HBO's 'Real Time with Bill Maher' to return during Writers Guild strike
HBO's Real Time with Bill Maher will soon be returning to air, despite the ongoing writer's strike.
Maher posted on X, formerly Twitter, that the show will be coming back without any writers or writing. "The writers have important issues that I sympathize with, and hope they are addressed to their satisfaction, but they are not the only people with issues, problems, and concerns,"he wrote.
"I love my writers, I am one of them, but I'm not prepared to lose an entire year and see so many below-the-line people suffer so much."
The Writer's Guild of America responded by calling his plan "disappointing" on X, saying the show will have a difficult time going forward "without a violation of WGA strike rules taking place." The guild plans on picketing the show.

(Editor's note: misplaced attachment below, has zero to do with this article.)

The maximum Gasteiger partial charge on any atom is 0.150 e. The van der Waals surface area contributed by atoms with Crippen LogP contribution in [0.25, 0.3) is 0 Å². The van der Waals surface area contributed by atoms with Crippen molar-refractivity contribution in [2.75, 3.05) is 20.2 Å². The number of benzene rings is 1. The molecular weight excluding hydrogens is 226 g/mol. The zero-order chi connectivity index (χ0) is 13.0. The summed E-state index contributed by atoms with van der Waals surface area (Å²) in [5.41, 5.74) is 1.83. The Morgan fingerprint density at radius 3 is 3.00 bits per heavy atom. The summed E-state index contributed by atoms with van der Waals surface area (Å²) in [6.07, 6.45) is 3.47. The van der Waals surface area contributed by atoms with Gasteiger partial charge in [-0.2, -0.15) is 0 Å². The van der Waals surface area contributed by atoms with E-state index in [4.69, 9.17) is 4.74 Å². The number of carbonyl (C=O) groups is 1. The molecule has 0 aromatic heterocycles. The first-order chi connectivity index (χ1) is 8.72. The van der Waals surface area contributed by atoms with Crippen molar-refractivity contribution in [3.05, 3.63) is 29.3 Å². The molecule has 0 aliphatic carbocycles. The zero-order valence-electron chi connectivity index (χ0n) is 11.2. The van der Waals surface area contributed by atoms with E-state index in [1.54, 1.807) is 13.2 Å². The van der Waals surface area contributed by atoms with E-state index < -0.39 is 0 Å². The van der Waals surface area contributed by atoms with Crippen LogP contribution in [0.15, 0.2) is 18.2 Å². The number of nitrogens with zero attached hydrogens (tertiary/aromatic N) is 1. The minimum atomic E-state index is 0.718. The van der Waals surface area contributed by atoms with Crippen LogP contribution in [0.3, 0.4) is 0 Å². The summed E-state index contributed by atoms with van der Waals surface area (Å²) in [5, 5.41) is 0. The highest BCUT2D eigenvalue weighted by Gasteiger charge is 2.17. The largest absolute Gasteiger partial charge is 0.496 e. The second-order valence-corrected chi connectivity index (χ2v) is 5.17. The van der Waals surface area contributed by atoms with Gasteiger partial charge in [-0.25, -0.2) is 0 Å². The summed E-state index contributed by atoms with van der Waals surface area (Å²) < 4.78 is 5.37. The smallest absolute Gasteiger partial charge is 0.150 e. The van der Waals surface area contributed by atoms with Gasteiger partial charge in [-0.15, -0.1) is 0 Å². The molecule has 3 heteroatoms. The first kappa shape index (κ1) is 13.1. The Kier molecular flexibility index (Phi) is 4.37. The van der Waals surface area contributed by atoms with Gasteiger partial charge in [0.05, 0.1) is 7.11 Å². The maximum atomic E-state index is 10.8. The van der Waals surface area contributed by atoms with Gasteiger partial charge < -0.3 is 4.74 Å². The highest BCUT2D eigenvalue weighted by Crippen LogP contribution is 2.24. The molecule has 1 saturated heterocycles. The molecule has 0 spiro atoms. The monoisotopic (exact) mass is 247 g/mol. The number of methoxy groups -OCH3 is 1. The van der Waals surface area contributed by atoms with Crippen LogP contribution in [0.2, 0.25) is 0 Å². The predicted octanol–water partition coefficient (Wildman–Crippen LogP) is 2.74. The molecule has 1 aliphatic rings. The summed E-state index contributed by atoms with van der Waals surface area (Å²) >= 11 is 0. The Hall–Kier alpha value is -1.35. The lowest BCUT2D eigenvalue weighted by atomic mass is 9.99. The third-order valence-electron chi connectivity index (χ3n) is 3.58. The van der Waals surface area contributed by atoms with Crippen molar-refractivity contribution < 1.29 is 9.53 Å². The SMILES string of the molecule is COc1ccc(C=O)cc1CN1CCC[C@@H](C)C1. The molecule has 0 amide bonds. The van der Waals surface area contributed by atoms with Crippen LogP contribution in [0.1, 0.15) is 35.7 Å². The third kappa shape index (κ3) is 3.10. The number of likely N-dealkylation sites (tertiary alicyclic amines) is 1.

Hollywood screenwriters have been on strike since May. Their demands from the Alliance of Motion Picture and Television Producers include increased pay, better deals on residuals, and protections from artificial intelligence. SAG-AFTRA, the union representing actors, has also been on strike since July, over similar labor disputes with the AMPTP.
Maher has spoken out against the strike previously, calling the WGA's demands "kooky" on his podcast. "What I find objectionable about the philosophy of this strike is it seems to be – they have morphed a long way from the 2007 strike – where they kind of believe you're owed a living as a writer. And you're not," he said.
'Real Time' is joining a number of other talk shows returning to television. Both Sherri Shepherd and Jennifer Hudson have new episodes of their shows set to air on Monday. Drew Barrymore announced she would be returning to television soon, which led to her being dropped as host from the National Book Awards.
Recently, late night talk show hosts Jimmy Fallon, Jimmy Kimmel, Stephen Colbert, John Oliver and Seth Meyers launched their podcast Strike Force Five as a way of making money to support the staff on their shows during the strike.
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